In October 2012, the Center for Medicare Advocacy announced the settlement of the “Improvement Standard” class action lawsuit, Jimmo vs. Sebelius. For more than thirty years, the wrongful interpretation of the Medicare statue led to the illegal denial of Medicare coverage and health care for tens of thousands of Medicare beneficiaries on the grounds that their conditions were stable, chronic, not improving, or only required “maintenance services.” Here are some of their stories.
Lead plaintiff in the Improvement Standard case, Glenda Jimmo of Bristol, Vermont is blind and has had her right leg amputated due to complications from diabetes. She requires a wheelchair, and receives multiple home health care visits per week for various treatments for her complex condition. However, Medicare denied coverage for these services, saying that she was unlikely to improve.
Rosalie Berkowitz (shown in image to the right) has multiple sclerosis and has been repeatedly denied Medicare coverage for home health physical therapy and home health aides, because her condition was not improving. If she does not receive home care, she will be forced to leave her home and enter a nursing home – where the skilled care would be covered.
"My husband is one of the few remaining World War II veterans who served in both the Atlantic and Pacific theaters. He joined the U.S. Navy right after Pearl Harbor and even served in the Battle of Iwo Jima. He has suffered from Parkinson's disease for several years, and he recently fell in our home. After he was released from the hospital, he was transferred to a skilled nursing facility. After some time, his Medicare coverage was terminated because he was not 'improving.' We have already appealed multiple times."
"I was a practicing physical therapist who left the health and nursing home field and began practicing law because of this very issue – I was being forced to discharge clients much sooner than they should have been, and their coverage would decline without skilled care, but it wouldn’t be covered since they were not 'making progress.' I refused to be a part of this system and resigned."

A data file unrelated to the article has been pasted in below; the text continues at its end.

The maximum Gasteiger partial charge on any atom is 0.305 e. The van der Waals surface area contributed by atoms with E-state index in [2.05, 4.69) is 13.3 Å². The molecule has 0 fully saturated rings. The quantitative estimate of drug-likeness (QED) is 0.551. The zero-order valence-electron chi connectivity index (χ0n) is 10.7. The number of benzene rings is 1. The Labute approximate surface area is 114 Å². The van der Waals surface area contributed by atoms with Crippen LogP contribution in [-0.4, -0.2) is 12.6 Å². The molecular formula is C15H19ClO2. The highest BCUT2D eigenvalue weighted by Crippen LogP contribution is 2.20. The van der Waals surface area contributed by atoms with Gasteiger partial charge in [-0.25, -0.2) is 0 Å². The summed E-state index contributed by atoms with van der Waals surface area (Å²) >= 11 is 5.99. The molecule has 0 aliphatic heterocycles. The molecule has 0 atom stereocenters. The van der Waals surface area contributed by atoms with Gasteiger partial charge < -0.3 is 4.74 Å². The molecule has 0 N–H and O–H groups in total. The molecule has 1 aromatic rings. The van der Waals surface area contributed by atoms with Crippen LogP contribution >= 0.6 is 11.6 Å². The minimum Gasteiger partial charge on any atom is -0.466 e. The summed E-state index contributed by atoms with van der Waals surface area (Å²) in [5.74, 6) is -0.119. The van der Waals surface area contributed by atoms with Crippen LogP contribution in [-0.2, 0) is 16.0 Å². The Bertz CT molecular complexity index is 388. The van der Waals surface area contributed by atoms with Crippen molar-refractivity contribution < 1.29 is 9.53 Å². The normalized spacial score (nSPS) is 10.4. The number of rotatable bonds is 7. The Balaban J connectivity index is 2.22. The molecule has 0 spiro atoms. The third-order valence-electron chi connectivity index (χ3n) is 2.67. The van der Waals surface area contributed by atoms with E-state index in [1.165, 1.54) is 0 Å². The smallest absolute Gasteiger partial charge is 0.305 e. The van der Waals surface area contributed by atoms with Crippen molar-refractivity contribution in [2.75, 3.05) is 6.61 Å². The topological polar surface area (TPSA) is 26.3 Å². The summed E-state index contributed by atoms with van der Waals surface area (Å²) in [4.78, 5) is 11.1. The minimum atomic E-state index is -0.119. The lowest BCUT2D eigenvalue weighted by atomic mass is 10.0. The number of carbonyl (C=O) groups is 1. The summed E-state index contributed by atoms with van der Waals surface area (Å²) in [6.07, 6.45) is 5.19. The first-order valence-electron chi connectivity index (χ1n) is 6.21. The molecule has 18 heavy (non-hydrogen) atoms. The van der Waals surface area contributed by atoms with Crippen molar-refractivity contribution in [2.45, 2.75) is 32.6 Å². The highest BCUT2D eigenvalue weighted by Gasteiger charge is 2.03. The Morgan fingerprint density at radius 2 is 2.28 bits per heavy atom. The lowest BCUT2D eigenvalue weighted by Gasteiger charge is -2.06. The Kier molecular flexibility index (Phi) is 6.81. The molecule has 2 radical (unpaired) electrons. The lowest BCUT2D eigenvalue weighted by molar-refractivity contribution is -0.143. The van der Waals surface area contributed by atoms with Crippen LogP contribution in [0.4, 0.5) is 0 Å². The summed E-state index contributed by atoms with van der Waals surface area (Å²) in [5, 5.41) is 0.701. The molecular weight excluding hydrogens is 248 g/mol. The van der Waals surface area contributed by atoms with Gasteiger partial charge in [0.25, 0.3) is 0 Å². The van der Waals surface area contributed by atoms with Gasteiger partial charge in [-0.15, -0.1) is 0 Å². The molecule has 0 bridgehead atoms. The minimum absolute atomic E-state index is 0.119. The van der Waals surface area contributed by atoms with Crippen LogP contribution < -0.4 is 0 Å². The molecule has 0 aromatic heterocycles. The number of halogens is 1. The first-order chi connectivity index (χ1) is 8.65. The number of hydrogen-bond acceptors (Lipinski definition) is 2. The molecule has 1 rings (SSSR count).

"These changes [from the Jimmo Settlement] are extremely meaningful, as my mother has repeatedly been denied the ability to continue the physical therapy she needs in order to prevent further deterioration of her condition. It has been extraordinarily frustrating, and after the last cessation of PT and subsequent deterioration actually endangered her life, her quality of life was greatly affected, resulting in extremely expensive 24/7 care. If she could have kept her PT services, this would not have happened!"
-Veronica, New Hampshire
The Center for Medicare Advocacy, Inc., established in 1986, is a national nonprofit, nonpartisan organization that provides education, advocacy and legal assistance to help older people and people with disabilities obtain fair access to Medicare and necessary health care. We focus on the needs of Medicare beneficiaries, people with chronic conditions, and those in need of long-term care. The organization is involved in writing, education, and advocacy activities of importance to Medicare beneficiaries nationwide. Photo Credit: Joshua Bright for The New York Times